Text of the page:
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Will NDX Confirm a Complete Shift of Market Stance as We Enter 2013?

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If the November lows cannot hold and the longer-term neckline breaks, a measured move would put the NDX at ~2,050, confirming a shift in market stance.

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It's evident in the technical action that since the election the markets have not been pleased with the presidential appointment or the aftermath. As hard as our firm attempts to not illustrate political views, it has become difficult, considering how disheartening it is to watch our appointed officials attempt to manipulate the press. I'm not sure what's worse, watching the pre-election negative ads, or watching the daily posturing on the most important economic subject this country has seen in decades. During last week's Minyanville Festivus event in NYC -- where it was a great pleasure to converse with our readers and other prominent Wall Street professionals -- this was the topic of greatest interest. Coming in a close second was Apple (NASDAQ:AAPL), and whether or not it's a long or short opportunity or disaster waiting to happen.

Needless to say, it is very difficult to ascertain direction in a market where headline risk prevails and volatility is based on intra-day press releases. I liken investors' emotional strife to August of 2011 when the PIIGS nations and the ECB controlled the tape. As such, the markets sit in a place which is hard to call unique, but is most definitely giving investors reason for pause as opinions on 2013's economic direction are as bifurcated as ever. This is the primary reason that technical analysis is the principle matrix on which we lay our hats; disseminate risk within the noise.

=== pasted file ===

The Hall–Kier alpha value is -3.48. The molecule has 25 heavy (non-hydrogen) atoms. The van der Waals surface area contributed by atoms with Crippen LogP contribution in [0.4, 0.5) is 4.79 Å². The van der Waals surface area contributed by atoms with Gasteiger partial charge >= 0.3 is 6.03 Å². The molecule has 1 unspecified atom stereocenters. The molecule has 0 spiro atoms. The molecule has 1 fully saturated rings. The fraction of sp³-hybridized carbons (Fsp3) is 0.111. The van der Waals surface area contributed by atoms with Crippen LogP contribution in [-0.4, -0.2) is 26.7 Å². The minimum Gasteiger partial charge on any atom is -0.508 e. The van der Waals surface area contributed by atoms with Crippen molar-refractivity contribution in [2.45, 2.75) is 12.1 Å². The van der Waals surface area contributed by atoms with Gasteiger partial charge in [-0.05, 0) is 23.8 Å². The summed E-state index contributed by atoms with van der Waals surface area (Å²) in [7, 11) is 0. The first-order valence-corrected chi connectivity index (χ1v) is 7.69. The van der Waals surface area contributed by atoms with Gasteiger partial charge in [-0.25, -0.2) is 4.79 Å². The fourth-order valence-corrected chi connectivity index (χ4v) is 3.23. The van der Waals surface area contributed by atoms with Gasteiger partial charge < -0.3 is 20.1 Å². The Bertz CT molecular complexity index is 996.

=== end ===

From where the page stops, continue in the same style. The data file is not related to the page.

Looking back to the March 2009 market bottom, the volatility has been unprecedented considering the 15-20% swings which have only been bolstered by QEs and Fed monetary policy. As of last week's Fed meeting this has become even more unprecedented as policy is now tied to unemployment. Paul Volcker must be proud. Yet now we watch a market that is very long in the tooth, cyclically speaking, awaiting news which will assuredly affect the economic landscape for years to come. Technical analysis, in our humble opinion, is nothing more than a graphical interpretation of investor psychology as a whole, assisting in the determination of risk through the law of supply and demand. If this is a view agreed upon, times of risk are upon us once again. Today our focus is on the Nasdaq-100 (INDEXNASDAQ:NDX) market, the weakest of all 'four sisters,' both short and long term.


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The NDX, since the election, is one of the primary reasons our technical 'risk' stance has increased, and why we remain hedged in the portfolios we manage. As illustrated in the daily graph, you can see the November 7 gap-down open broke the intermediate term (~1-year) trend. It was here that the warning signs began. With hope of a fiscal cliff resolution and forthcoming Santa Claus rally, a decent Turkey Day week ensued as investors began searching for a bottom and shored up a 5%+ rally to fill the 11/7 gap. Over the last two weeks this has become a technical inflection point which will most certainly determine the action for the remainder of the year. The boundary lines are simply 2,700 topside and 2,600 on the bottom. Our increased risk conviction also stems from the MACD and Stochastic, which are both indicating, at minimum, a retest of the November lows.


Click to enlarge

If 2,600 breaks and a retest of the November lows ensue, our larger concern is the longer-term trend. Even with the secondary vacillations of 15-20% over the last three years this trend has remained in place -- again, this can be mainly attributed to monetary policy and most assuredly not the economy. The technical condition, cyclically, is forming a topping pattern indicative of a longer-term top. The chart outlines a double top with a handle with a 2,450 neckline and ~2,850 top. If the November lows, assuming a short-term break of the aforementioned ~2,600, cannot hold and the longer-term neckline breaks, a measured move would put the NDX at ~2,050 and confirm a complete shift of market stance as we enter 2013. This will most likely shift the longer-term moving averages into a negative slope position (degree of accent or decent) and confirm such a stance.

There is much to play out over the coming weeks as investors still hold the hope of Santa, but thus far the sleigh has yet to get out of the barn.

This will be my firm's last article until 2013, and we at Tesseract Asset Management would like to thank all of our faithful readers. We hope you have a wonderful holiday season. We'll see you after the turn.

I hope this helps and finds you well.

Editor's Note: Read more at Tesseract Asset Management.

Twitter: @TAM_News
No positions in stocks mentioned.

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